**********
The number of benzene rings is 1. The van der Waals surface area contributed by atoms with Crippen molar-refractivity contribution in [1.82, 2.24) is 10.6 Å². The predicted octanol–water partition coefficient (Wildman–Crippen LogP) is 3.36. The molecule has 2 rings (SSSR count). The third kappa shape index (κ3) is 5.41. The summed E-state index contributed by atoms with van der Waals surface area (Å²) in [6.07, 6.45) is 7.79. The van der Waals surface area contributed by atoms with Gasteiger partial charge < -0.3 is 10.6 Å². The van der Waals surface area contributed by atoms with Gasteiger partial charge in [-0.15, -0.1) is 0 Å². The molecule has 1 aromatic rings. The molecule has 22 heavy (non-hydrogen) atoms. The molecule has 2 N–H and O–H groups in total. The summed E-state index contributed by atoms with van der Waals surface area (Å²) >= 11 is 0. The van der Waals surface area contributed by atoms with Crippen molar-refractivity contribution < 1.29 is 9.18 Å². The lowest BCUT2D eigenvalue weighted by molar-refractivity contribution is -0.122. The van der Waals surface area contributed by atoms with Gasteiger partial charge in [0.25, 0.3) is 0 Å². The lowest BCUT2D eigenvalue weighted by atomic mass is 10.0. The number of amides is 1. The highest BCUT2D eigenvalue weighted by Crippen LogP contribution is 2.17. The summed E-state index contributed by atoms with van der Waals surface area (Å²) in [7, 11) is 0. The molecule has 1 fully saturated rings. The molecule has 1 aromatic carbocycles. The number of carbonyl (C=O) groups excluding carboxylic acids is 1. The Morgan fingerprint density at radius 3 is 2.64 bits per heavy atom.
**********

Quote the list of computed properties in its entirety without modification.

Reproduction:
The number of benzene rings is 1. The van der Waals surface area contributed by atoms with Crippen molar-refractivity contribution in [1.82, 2.24) is 10.6 Å². The predicted octanol–water partition coefficient (Wildman–Crippen LogP) is 3.36. The molecule has 2 rings (SSSR count). The third kappa shape index (κ3) is 5.41. The summed E-state index contributed by atoms with van der Waals surface area (Å²) in [6.07, 6.45) is 7.79. The van der Waals surface area contributed by atoms with Gasteiger partial charge < -0.3 is 10.6 Å². The van der Waals surface area contributed by atoms with Gasteiger partial charge in [-0.15, -0.1) is 0 Å². The molecule has 1 aromatic rings. The molecule has 22 heavy (non-hydrogen) atoms. The molecule has 2 N–H and O–H groups in total. The summed E-state index contributed by atoms with van der Waals surface area (Å²) >= 11 is 0. The van der Waals surface area contributed by atoms with Crippen molar-refractivity contribution < 1.29 is 9.18 Å². The lowest BCUT2D eigenvalue weighted by molar-refractivity contribution is -0.122. The van der Waals surface area contributed by atoms with Gasteiger partial charge in [0.25, 0.3) is 0 Å². The lowest BCUT2D eigenvalue weighted by atomic mass is 10.0. The number of amides is 1. The highest BCUT2D eigenvalue weighted by Crippen LogP contribution is 2.17. The summed E-state index contributed by atoms with van der Waals surface area (Å²) in [7, 11) is 0. The molecule has 1 fully saturated rings. The molecule has 1 aromatic carbocycles. The number of carbonyl (C=O) groups excluding carboxylic acids is 1. The Morgan fingerprint density at radius 3 is 2.64 bits per heavy atom.